Sunday, August 21, 2005

Merck's Courtroom Battles: Sunday Stew

During the 80s and early 90s, Merck (MRK) was the drug stock to own.

Today, Merck's future is far from certain.

Do you buy at these levels now that a collosal $253 million dollar settlement has been paid?

Or, do you let things pan out for 3 more months as the remaining lawsuits get settled?

One thing is for sure, drug stocks will be moving on Monday.

How many more millions will Merck have to fork over before it can get back to business?

The jury that awarded the settlement found that Merck was long aware of Vioxx's potential heart risks but hid those risks from patients.

The New York Times reported Sunday that:
Over the next few days, lawyers, Wall Street analysts and Merck's own executives will try to explain the company's devastating defeat and to predict what the Texas case means for the thousands of additional Vioxx suits that Merck will face. The answer could determine whether Merck will survive as a strong, independent company or will be crippled for years or even decades.
Should trials continue to go against it, Merck faces a basically unlimited pool of plaintiffs.

Merck has said that it plans to take every suit to court rather than offer settlements.

If you still own MRK, what are you thinking?

Do you know that MRK is a company that forced its salesmen to view a marketing videotape training them to view doctors' concerns about Vioxx's heart risks as "obstacles" to be avoided?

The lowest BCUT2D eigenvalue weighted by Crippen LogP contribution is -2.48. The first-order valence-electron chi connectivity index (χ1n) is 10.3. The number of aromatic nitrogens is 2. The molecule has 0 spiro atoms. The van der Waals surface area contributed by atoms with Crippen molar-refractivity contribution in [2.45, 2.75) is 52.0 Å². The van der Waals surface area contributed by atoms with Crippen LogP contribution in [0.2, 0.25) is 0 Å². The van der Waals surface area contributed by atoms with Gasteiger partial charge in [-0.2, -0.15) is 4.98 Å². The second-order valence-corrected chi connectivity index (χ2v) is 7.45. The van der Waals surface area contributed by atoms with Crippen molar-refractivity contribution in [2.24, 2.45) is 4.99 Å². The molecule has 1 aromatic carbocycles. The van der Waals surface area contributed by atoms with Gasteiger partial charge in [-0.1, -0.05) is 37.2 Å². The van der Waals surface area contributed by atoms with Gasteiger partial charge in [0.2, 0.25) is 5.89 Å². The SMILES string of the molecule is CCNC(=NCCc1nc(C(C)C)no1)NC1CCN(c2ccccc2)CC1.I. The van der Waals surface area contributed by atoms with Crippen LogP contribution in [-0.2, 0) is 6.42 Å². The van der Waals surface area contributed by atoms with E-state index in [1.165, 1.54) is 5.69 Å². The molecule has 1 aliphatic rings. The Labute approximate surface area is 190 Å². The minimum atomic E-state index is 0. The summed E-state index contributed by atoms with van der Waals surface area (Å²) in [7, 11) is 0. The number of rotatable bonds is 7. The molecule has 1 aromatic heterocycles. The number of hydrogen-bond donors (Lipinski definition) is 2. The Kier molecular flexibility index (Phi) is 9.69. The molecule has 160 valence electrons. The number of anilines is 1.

A jury spokesperson said that the verdict was not to reward Mrs. Ernst but to punish Merck for its actions.

Job well done.

MRK is clearly in a hole too deep to climb up from and find oxygen.

In fact, it was disclosed in the same Times report that e-mail messages in which Merck scientists discussed their concerns about Vioxx will be allowed in all the upcoming trials.

Regardless of the the fact that Merck did $22 billion in sales and $6 billion in profits last year, the psychological and PR beating they'll withstand over the next year intimidates us.

We're tethered to our earlier Sell rating on MRK shares until the litigation pans out and generic competition ebbs.

(Full Disclosure: The author is long JNJ and Pfizer and sold all remaining MRK shares immediately following the Vioxx crisis in September 2004.)

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